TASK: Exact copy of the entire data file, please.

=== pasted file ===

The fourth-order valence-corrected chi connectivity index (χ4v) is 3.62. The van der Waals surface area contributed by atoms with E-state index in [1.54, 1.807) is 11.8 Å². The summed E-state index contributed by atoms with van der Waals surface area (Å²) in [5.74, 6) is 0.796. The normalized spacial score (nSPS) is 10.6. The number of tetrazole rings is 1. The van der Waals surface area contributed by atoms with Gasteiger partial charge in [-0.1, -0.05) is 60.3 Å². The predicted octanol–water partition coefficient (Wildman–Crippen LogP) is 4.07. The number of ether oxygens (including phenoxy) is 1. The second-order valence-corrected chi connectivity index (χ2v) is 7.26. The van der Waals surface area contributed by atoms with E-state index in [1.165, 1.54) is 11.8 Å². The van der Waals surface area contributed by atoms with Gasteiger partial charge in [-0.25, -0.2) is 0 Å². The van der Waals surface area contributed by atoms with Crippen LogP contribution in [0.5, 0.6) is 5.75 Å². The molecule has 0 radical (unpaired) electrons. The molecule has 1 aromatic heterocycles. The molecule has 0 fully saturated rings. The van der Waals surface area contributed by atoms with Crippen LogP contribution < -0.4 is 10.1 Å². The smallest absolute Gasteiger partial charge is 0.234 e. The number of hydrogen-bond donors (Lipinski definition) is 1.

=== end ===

The fourth-order valence-corrected chi connectivity index (χ4v) is 3.62. The van der Waals surface area contributed by atoms with E-state index in [1.54, 1.807) is 11.8 Å². The summed E-state index contributed by atoms with van der Waals surface area (Å²) in [5.74, 6) is 0.796. The normalized spacial score (nSPS) is 10.6. The number of tetrazole rings is 1. The van der Waals surface area contributed by atoms with Gasteiger partial charge in [-0.1, -0.05) is 60.3 Å². The predicted octanol–water partition coefficient (Wildman–Crippen LogP) is 4.07. The number of ether oxygens (including phenoxy) is 1. The second-order valence-corrected chi connectivity index (χ2v) is 7.26. The van der Waals surface area contributed by atoms with E-state index in [1.165, 1.54) is 11.8 Å². The van der Waals surface area contributed by atoms with Gasteiger partial charge in [-0.25, -0.2) is 0 Å². The van der Waals surface area contributed by atoms with Crippen LogP contribution in [0.5, 0.6) is 5.75 Å². The molecule has 0 radical (unpaired) electrons. The molecule has 1 aromatic heterocycles. The molecule has 0 fully saturated rings. The van der Waals surface area contributed by atoms with Crippen LogP contribution < -0.4 is 10.1 Å². The smallest absolute Gasteiger partial charge is 0.234 e. The number of hydrogen-bond donors (Lipinski definition) is 1.